How coffee affects your kidney health

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Researchers from the University of Toronto and other institutions have uncovered an interesting twist in how coffee affects our health, specifically our kidneys.

They’ve found that the impact of heavy coffee consumption on kidney health might depend on a person’s genes.

The study focuses on a gene called CYP1A2. This gene is responsible for how quickly our bodies break down caffeine.

People have different versions of this gene; some make them slow at processing caffeine, while others do it much faster.

The researchers discovered that heavy coffee drinkers with the slow-processing version of the gene had nearly three times the indicators of kidney disease compared to those with the fast-processing version.

This finding is crucial because it helps explain why studies on coffee and kidney health have shown mixed results in the past.

Some research suggested that coffee might harm the kidneys, leading to problems like impaired kidney function or even kidney failure. Other studies, however, indicated that coffee could actually protect against kidney disease.

The difference in how people metabolize caffeine seems to play a big role. Fast metabolizers can clear caffeine from their bodies more effectively, avoiding the negative effects that come from caffeine buildup.

Slow metabolizers, on the other hand, might end up with too much caffeine in their system, which could harm their kidneys.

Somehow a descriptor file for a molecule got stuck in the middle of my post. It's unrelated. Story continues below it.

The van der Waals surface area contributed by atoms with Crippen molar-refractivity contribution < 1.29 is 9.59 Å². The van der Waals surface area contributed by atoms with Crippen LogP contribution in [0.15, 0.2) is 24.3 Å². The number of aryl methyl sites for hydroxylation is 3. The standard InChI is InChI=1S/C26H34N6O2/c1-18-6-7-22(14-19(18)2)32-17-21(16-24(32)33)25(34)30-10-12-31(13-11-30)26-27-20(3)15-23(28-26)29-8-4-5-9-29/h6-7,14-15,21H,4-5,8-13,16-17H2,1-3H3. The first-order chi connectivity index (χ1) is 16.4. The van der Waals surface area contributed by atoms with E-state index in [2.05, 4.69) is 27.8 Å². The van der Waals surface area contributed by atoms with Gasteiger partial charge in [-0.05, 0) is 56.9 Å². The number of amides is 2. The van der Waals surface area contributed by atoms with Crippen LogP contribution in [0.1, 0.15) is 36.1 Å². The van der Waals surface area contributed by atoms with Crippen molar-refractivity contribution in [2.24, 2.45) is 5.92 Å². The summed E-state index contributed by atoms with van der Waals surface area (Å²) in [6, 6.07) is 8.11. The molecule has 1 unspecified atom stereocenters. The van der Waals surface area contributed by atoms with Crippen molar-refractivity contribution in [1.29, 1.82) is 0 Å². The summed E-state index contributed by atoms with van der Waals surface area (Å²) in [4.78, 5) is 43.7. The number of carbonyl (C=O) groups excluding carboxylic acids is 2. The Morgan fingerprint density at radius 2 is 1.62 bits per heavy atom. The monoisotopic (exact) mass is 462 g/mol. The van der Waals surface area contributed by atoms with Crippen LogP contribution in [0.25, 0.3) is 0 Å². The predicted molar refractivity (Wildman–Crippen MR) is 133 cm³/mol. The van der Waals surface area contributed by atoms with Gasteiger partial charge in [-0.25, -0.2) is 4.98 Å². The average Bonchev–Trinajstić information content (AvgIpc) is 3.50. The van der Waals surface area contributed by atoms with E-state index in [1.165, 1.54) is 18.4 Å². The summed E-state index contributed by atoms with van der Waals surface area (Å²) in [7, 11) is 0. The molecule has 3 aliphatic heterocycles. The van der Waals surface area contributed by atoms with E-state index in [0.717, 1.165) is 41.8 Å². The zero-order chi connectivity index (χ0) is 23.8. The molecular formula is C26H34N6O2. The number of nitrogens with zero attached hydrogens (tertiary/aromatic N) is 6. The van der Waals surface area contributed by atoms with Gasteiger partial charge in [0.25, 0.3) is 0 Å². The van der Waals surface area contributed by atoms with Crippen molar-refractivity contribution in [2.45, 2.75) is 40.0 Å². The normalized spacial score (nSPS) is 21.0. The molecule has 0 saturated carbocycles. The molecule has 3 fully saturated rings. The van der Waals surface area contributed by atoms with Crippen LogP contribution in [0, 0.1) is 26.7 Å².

The study also pointed out that the amount of coffee you drink matters. They found a significant risk of kidney problems in people who drank three or more cups of coffee a day, equivalent to about 300 mg of caffeine (roughly the amount in Italian espresso).

This is close to the daily caffeine limit recommended by health guidelines in Canada and the U.S., which is no more than 400 mg.

Interestingly, about half of the people in both the study group and the general population have the gene variant that makes them slow caffeine metabolizers.

This widespread prevalence has led many companies and clinics to include the CYP1A2 gene in personalized genetic tests. Knowing your version of the gene can inform you about your risk for various conditions linked to caffeine consumption.

The researchers looked at three signs of kidney problems: albuminuria (excess protein in the urine), hyperfiltration (a high rate of blood filtration in the kidneys), and high blood pressure. Their findings could lead to more personalized dietary advice, taking into account individual genetic backgrounds.

The hope is that this study will highlight the need for personalized nutrition recommendations. Understanding your genetic makeup can help you make better choices for your kidney health and overall well-being.

The study, led by Ahmed El-Sohemy and his team, was published in JAMA Network Open. It’s part of a growing body of research suggesting that when it comes to diet and health, one size does not fit all.

If you care about nutrition, please read studies about the best time to take vitamins to prevent heart disease, and vitamin D supplements strongly reduce cancer death.

For more information about nutrition, please see recent studies about plant nutrient that could help reduce high blood pressure, and these antioxidants could help reduce dementia risk.

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